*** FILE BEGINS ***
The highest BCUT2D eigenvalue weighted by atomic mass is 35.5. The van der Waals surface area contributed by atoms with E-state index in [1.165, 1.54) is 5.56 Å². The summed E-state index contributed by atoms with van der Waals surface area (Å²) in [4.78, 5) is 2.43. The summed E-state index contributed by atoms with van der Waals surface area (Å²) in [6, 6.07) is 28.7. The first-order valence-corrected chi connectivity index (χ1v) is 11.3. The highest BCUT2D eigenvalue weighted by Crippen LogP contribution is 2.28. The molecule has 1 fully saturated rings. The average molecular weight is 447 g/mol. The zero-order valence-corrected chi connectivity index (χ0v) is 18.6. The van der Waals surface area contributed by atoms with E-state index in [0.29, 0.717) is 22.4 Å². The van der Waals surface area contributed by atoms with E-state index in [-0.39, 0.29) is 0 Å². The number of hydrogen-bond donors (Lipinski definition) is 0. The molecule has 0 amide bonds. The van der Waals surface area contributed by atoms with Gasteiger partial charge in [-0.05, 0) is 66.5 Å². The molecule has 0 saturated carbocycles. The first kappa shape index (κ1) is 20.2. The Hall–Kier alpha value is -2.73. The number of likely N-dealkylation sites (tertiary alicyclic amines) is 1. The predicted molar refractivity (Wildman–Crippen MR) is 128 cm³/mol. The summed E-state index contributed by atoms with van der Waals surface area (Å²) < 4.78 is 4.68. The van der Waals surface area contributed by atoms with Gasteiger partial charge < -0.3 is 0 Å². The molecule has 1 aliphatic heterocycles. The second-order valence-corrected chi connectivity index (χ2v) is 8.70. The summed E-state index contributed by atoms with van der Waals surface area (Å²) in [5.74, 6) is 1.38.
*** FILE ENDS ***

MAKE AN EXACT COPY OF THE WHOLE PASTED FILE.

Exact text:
The highest BCUT2D eigenvalue weighted by atomic mass is 35.5. The van der Waals surface area contributed by atoms with E-state index in [1.165, 1.54) is 5.56 Å². The summed E-state index contributed by atoms with van der Waals surface area (Å²) in [4.78, 5) is 2.43. The summed E-state index contributed by atoms with van der Waals surface area (Å²) in [6, 6.07) is 28.7. The first-order valence-corrected chi connectivity index (χ1v) is 11.3. The highest BCUT2D eigenvalue weighted by Crippen LogP contribution is 2.28. The molecule has 1 fully saturated rings. The average molecular weight is 447 g/mol. The zero-order valence-corrected chi connectivity index (χ0v) is 18.6. The van der Waals surface area contributed by atoms with E-state index in [0.29, 0.717) is 22.4 Å². The van der Waals surface area contributed by atoms with E-state index in [-0.39, 0.29) is 0 Å². The number of hydrogen-bond donors (Lipinski definition) is 0. The molecule has 0 amide bonds. The van der Waals surface area contributed by atoms with Gasteiger partial charge in [-0.05, 0) is 66.5 Å². The molecule has 0 saturated carbocycles. The first kappa shape index (κ1) is 20.2. The Hall–Kier alpha value is -2.73. The number of likely N-dealkylation sites (tertiary alicyclic amines) is 1. The predicted molar refractivity (Wildman–Crippen MR) is 128 cm³/mol. The summed E-state index contributed by atoms with van der Waals surface area (Å²) < 4.78 is 4.68. The van der Waals surface area contributed by atoms with Gasteiger partial charge < -0.3 is 0 Å². The molecule has 1 aliphatic heterocycles. The second-order valence-corrected chi connectivity index (χ2v) is 8.70. The summed E-state index contributed by atoms with van der Waals surface area (Å²) in [5.74, 6) is 1.38.